Home » 10th Season (2022-2023) » The Ely Speech Prize for The Global Seminar: Signature

The Ely Speech Prize for The Global Seminar: Signature

By Divi Bhaireddy, III Form

The Ely Speech Prize for The Global Seminar: Signature

The Ely Prize in Public Speaking, originally given by a member of the Class of 1892 in memory of his mother, is presented to the student who gave the best speech in the Global Seminar Public Speaking Competition.

Someday in the future, I will be someone’s ancestor. People will tell stories about me; what I did with my life, what family I made, and the impact I left behind. Those people in the future won’t know how I laughed or how I smiled, my quirks or my chatter, but instead, they’ll know all that I did with my life. My name will be passed down, and how I decide the way my name is remembered, is all in my hands. 

In the beginning of this school year, one of the first assignments we had in The Global Seminar was titled, “2.1 Our Names & Our Places in the World”. It was all about what our names meant and how it reflected our stories. And although we hadn’t chosen that name, it was still ours. 

Our names were given to us by other people. Whether it be your mother or your father who gave it to you, your grandmother or your religion, it isn’t your choice. My name is Divi. My full name: Divija. It means born in heaven. And since I was a child, my name has been mispronounced when people first meet me because it isn’t one that they have encountered before. But, this year in TGS, we learned about Hinduism. How rich my culture is and how sacred our beliefs are. We learned about Samsara, which is a cycle of life ultimately to reach a state of Moksha; enlightenment. It helped me gain a deep appreciation for my name and all its uniqueness. And once I came to terms with my love for my name, it was time for the hard part: how I wanted that name to represent me. 

I was nervous coming into a school like St. Mark’s because here each person I met would likely live with me for the next four years. But, I was also excited to find out who I was and what I wanted to do with my life. Soon, course selection rolled around, and I found myself looking far into the future and thinking about how to strategize the courses I take in sophomore year to add up to the career choosing path I would embark on during my senior year. But, what if I changed my mind? What if I would lose interest in what I chose? These thoughts made me scared. During a talk my family and I had shared where I had expressed my uneasiness for the future, my parents had reassured me that it was ok that I didn’t know what I wanted to do. At the end of the day, I was a 15 year old girl who had time along the road to create that part of her story.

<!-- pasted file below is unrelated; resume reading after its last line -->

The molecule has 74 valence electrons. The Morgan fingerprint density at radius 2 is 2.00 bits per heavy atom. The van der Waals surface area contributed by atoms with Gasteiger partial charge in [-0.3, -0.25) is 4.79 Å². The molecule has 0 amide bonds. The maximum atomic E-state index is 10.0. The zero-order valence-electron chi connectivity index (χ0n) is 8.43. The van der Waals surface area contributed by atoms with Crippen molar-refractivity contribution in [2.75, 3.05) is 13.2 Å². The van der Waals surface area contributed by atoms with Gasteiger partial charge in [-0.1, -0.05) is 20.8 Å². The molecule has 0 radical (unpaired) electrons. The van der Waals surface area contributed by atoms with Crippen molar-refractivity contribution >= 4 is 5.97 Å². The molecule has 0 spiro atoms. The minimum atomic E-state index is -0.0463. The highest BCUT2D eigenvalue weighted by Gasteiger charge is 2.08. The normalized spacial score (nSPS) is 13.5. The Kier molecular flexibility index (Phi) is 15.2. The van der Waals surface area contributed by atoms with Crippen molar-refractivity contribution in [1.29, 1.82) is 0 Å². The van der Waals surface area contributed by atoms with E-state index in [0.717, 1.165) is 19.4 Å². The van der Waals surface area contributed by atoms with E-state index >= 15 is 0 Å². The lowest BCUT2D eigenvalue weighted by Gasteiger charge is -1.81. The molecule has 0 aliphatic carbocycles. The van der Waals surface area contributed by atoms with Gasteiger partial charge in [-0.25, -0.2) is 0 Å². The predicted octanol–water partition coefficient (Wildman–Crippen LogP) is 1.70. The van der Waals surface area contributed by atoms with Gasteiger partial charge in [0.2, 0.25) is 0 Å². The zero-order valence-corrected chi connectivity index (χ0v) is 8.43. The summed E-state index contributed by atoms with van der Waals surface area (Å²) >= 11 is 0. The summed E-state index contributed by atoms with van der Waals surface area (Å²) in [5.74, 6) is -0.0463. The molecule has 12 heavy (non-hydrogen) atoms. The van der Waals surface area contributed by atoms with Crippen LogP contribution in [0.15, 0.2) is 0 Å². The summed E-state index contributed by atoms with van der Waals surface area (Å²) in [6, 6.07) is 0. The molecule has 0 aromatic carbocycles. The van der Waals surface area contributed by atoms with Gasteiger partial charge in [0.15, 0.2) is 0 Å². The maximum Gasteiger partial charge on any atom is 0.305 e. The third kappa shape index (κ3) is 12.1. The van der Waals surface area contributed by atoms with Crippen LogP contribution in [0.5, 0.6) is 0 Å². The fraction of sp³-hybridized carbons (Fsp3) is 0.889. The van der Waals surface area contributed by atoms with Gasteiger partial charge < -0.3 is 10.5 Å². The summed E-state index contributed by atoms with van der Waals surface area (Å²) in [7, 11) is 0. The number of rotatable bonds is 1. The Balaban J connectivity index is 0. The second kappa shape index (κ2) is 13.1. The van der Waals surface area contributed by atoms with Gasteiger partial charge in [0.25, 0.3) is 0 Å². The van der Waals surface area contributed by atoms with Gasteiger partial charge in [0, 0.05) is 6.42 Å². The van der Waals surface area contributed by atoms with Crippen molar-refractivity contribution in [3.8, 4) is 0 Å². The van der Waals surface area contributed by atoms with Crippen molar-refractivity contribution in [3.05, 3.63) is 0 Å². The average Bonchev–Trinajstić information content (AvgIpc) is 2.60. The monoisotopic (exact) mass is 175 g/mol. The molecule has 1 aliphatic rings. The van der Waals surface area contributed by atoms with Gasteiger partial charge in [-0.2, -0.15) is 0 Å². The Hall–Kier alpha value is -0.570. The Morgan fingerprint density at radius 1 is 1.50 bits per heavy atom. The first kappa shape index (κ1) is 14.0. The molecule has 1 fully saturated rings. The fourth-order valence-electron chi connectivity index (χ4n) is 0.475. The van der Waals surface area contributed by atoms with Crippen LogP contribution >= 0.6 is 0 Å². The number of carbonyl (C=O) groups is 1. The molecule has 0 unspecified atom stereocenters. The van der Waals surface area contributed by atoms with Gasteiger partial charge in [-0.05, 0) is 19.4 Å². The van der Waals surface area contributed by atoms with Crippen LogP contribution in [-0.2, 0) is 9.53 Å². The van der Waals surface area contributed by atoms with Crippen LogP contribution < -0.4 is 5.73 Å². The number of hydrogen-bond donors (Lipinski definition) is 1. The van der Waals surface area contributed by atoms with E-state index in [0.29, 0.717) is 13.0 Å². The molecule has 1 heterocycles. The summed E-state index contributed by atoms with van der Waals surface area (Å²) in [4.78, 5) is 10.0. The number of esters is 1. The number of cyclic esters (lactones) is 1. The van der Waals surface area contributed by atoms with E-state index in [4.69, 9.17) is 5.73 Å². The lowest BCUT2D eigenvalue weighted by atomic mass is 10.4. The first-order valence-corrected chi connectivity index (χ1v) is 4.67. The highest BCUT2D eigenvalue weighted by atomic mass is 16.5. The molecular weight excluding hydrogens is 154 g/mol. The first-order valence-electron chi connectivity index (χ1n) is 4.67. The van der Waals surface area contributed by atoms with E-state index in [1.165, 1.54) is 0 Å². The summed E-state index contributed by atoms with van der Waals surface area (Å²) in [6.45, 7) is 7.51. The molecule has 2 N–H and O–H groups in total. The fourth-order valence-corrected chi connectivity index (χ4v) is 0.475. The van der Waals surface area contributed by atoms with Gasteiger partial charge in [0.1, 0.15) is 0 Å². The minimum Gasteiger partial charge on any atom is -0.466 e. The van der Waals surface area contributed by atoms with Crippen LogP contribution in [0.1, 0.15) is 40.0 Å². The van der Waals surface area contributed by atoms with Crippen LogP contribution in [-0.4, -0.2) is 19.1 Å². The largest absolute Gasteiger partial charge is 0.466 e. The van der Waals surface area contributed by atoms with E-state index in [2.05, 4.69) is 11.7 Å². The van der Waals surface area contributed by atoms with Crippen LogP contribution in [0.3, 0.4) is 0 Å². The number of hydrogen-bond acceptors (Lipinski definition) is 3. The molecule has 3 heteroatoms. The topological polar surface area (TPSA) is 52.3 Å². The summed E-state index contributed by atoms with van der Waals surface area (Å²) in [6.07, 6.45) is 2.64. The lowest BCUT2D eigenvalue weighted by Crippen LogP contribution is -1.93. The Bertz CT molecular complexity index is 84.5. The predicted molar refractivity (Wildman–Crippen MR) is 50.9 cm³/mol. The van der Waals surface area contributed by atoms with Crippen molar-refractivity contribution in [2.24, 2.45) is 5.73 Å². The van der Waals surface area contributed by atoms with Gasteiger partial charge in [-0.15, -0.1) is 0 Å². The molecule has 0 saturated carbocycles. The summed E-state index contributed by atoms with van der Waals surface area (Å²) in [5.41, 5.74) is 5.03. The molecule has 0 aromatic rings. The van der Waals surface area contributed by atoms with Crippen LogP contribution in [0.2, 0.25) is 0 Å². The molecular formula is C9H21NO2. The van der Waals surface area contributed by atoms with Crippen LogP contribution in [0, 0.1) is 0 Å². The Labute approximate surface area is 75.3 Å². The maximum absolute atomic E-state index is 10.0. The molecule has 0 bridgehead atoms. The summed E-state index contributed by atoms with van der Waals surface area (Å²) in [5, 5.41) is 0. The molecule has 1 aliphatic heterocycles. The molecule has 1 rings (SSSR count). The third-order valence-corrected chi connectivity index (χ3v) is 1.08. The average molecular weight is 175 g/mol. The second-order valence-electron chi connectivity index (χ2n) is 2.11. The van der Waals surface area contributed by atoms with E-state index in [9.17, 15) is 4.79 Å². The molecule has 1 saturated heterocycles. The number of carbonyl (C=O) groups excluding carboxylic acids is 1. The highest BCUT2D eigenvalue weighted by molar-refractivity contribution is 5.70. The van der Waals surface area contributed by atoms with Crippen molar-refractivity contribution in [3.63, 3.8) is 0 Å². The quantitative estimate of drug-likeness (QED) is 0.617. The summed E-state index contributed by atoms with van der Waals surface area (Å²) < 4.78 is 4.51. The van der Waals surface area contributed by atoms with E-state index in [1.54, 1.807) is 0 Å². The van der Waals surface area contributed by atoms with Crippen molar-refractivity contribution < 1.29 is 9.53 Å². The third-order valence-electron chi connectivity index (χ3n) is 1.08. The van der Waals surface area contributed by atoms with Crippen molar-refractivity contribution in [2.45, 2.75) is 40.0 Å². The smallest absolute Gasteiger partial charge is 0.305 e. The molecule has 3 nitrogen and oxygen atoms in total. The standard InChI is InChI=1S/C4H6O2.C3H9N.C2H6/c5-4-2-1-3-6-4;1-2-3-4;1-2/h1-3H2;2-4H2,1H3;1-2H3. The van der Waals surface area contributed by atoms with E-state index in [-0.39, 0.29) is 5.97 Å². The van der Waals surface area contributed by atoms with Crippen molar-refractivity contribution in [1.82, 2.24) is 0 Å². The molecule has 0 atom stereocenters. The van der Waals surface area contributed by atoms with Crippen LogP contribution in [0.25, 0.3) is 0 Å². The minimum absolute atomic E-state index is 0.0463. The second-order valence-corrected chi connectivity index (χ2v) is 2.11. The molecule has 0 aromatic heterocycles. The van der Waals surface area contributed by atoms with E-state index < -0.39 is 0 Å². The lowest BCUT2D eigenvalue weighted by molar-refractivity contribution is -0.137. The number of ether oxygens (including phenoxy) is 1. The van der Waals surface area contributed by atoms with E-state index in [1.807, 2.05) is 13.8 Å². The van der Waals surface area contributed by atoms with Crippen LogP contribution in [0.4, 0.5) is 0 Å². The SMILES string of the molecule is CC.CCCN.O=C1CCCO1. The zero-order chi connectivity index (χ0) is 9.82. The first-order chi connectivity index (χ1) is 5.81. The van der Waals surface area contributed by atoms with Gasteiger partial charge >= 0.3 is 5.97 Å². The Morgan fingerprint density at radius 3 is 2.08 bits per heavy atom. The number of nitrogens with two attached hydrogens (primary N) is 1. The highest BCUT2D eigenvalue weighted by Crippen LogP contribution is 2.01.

Along with the image that I create for myself, the people that I hold near to my heart are just as important. In TGS, we learned about a person’s Universe of Obligation. Starting with myself in the center, and fanning out to those I love the most. The people in the smallest ring of my Universe are people who might be around longer than I am, so how my name is remembered will matter. Also, the company that I surround myself with is important. Like the Greek saying states, “Show me your company, and I will tell you who you are.” Those that you surround yourself with leave a lasting impact on the person you are or want to be. It hadn’t hit me until I made my own Universe of Obligation and it was completely in my power to choose who I held near to my heart. This showed that people who are smart, and kind, and compassionate and funny were in the smallest ring of my Universe. This is a mirror of what I would like to be. The company I keep is a reflection of the type of person I am building towards everyday.

People say that life is unfair. And, I’ll agree that hurdles, however big or however small, will be thrown at you, whether you asked for it or not. So what’s the point of working towards that ultimate personality you aspire to embody if it can all get knocked down by forces you never asked for? Though I have only been here for a short 15 years, I can conclude this one thing: you do it for the sake of your name being remembered. And again, I’m only 15, and half the obstacles life has thrown at me are minor inconveniences compared to what will come my way, but TGS has taught me to embrace my name and my company; creating a lasting impact I will be proud of.

So if I took anything away from this year in TGS, it is this: everyone’s life is like a painting. Each stroke and splotch is a decision made and a friend that is cherished. Each twist and turn is all created by the life I lead. And the person who is guiding that paintbrush is me. I may not have chosen the color palette I use or the type of canvas I start with, but the end result, a story, is ultimately my choice. And that last stroke you mark on the canvas, a signature, that name that you possess, is what calls that work of art yours. Your message and your meaning for those who will look at your life and think of the streak you left behind.

Divi Bhaireddy is currently a IV form boarding student.

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